A word about some of the battle ground states, including Florida, Ohio, North Carolina, Virginia and Pennsylvania.
As you know, McCain has been claiming that the “gap is closing” in many toss up states. This is an expected exaggeration, but it is not pure fantasy, and it is a bit worrisome. There are three important factors here.
First, the McCain campaign has less money than the Obama Campaign (because fewer people like him, and all the rich people are busy losing all their cash on the economy that Bush/McCain has destroyed). Because of this, you would expect the McCain campaign to hold back on some of their cash until the last several days because later advertising is more relevant to votes than earlier advertising (up to a point). You should adjust any polling you see by about 1 percentage point in favor of McCain because of this.
Second, the Republicans have developed, over the years, a “72 hour strategy.” This has to do with how the on the ground organization of the campaign is carried out. You can expect ALL of the results to be shifted towards the republican number by about two percent off of something like the Real Clear Politics average because of this.
Third, there is the combination of Bradley effect, the Bubba vote, the unreliability of the Youth Vote, the African American Vote, and all the other factions that don’t vote much, often say they are going to vote, but then at the last second, manage to not show up. We have no idea how much these factors will play out. The Bradley effect is largely a myth, and I think the bubba vote vs. the black/youth vote pullback may cancel each other out. To be save, I’m giving this one percentage point for McCain (which I hope is not a serious underestimate).
So in total, whatever numbers you see in the polls, you should shift four points from Obama and to McCain. So, in my view, the best point estimate of the status of the candidates in the state by state popular vote is the Real Clear Poltics average of the last few polls (with some adjustments, where a longer term average is more appropriate) adjusted by four points in favor of McCain.
Now, a look at some of these toss up states:
Florida: Obama has a small, statistically insignificant lead. Contrary to reports by the McCain camp, the gap is widening or staying stable, possibly oscillating back and forth. There is no evidence of a closing of the gap in this state.
Nothing dramatic has changed in Florida. The two candidates have been oscillating back and forth since October 1st. I therefore think the best estimate of their difference is the average of all polls since October 1st. From this, I calculate using RCP data 3.33, which differs very little from the RCP average (for only more recent polls) of 3.5. Making the adjustment recommended above, this puts McCain ahead by a half a point in Florida. My best estimate is therefore that McCain will take Florida.
In Ohio, again, there is no evidence of a narrowing of the gap, and Obama is just above a statistically significant lead. However, Ohio is a large state known for its crooked politics, so this is not by any means in the bag. The polls have been similar with what looks like random variation since October 22. Tossing out one absurdly large number (in Obama’s favor) and using RCP data from 22 October to the present, I calculate an average of 5.31, which is close to RCP’s estimate from recent polls of 5.8. Applying my adjustment, Obama is ahead in Ohio by between 1 and 2 points. I am reluctant to estimate that Obama will take Ohio because the Dirty Politics Factor may be bigger there, but hoping that the Dems are watching more closely than ever, and for the sake of consistency, I think I’ll go ahead and take the plunge. Ohio = Obama.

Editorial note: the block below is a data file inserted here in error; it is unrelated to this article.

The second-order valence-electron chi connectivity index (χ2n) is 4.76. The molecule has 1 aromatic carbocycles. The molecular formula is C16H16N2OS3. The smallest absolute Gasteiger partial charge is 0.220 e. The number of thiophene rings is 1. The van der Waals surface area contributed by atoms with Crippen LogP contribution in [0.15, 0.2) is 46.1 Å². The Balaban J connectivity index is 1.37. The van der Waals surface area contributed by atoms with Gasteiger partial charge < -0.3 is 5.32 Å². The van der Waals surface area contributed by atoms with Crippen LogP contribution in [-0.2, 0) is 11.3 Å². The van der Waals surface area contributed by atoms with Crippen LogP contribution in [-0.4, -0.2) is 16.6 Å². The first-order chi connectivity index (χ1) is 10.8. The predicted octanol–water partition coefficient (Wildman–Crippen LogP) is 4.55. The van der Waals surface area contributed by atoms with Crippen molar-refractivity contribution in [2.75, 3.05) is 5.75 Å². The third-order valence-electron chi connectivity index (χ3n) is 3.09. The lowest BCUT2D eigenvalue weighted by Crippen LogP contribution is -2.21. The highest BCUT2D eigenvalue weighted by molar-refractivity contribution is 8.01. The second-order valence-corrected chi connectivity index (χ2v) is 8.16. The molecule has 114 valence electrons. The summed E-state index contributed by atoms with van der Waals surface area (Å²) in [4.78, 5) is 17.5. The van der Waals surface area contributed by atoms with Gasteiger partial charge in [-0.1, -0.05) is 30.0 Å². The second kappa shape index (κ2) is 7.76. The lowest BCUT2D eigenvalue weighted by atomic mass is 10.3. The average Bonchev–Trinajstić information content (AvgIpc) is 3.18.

North Carolina has one of the most anomalous runs of data of any state, with an overwhelming surge of support for McCain arising in September and disappearing in the same month. The difference between the two candidates has remained statistically insignificant for weeks. The RCP spread is 2.6, and any alternative estimate based on a longer term will be smaller. There is no question in my mind that McCain will take North Carolina.
The spread in Virginia has been increasing in favor of Obama, and is at a statistically significant level, but just barely. Going back to the 15th of October, we see relatively stable but oscillating poll results. Using all RCP data from that point, I calculate a spread of 7.14 points, in contract to RCP’s estimate of 6.5. Virgina will be sending its electoral delegation to vote for Obama.
A gap-closing trend IS happening in Pennsylvania, possibly due to the intensive efforts of McCain in that state. Calculating from Oct 10th, after which the RCP data is relatively stable, I get a spread of 10.33. The RCP spread using only the most recent polls is 9.8. The Bradley Effect, the Bubba Factor, and the RNC surge are all strongest in this state, so I’m going to adjust this estimate by six rather than four points, and use the RCP estimate as the baseline. The spread will be between 3 and 4 points, with Obama still taking Pennsylvania. This is subject to change as more polling data comes in.
Pennsylvania is tricky. The last two polls are a partisan poll and a Mason Dixon poll (which tends to be conservative), at 4/5 points. From this, we may guess that the spread is currently larger, like 6-8 points. On the other hands, it might not be larger (the MD poll underestimates the spread). The good news is that as this spread decreases, so does the undecided estimate. In other words, both Obama and McCain are picking up likely voters, at the expense of “U,” as opposed to Obama bleeding votes off to McCain.
Now, off to the electoral map for some more extensive number crunching …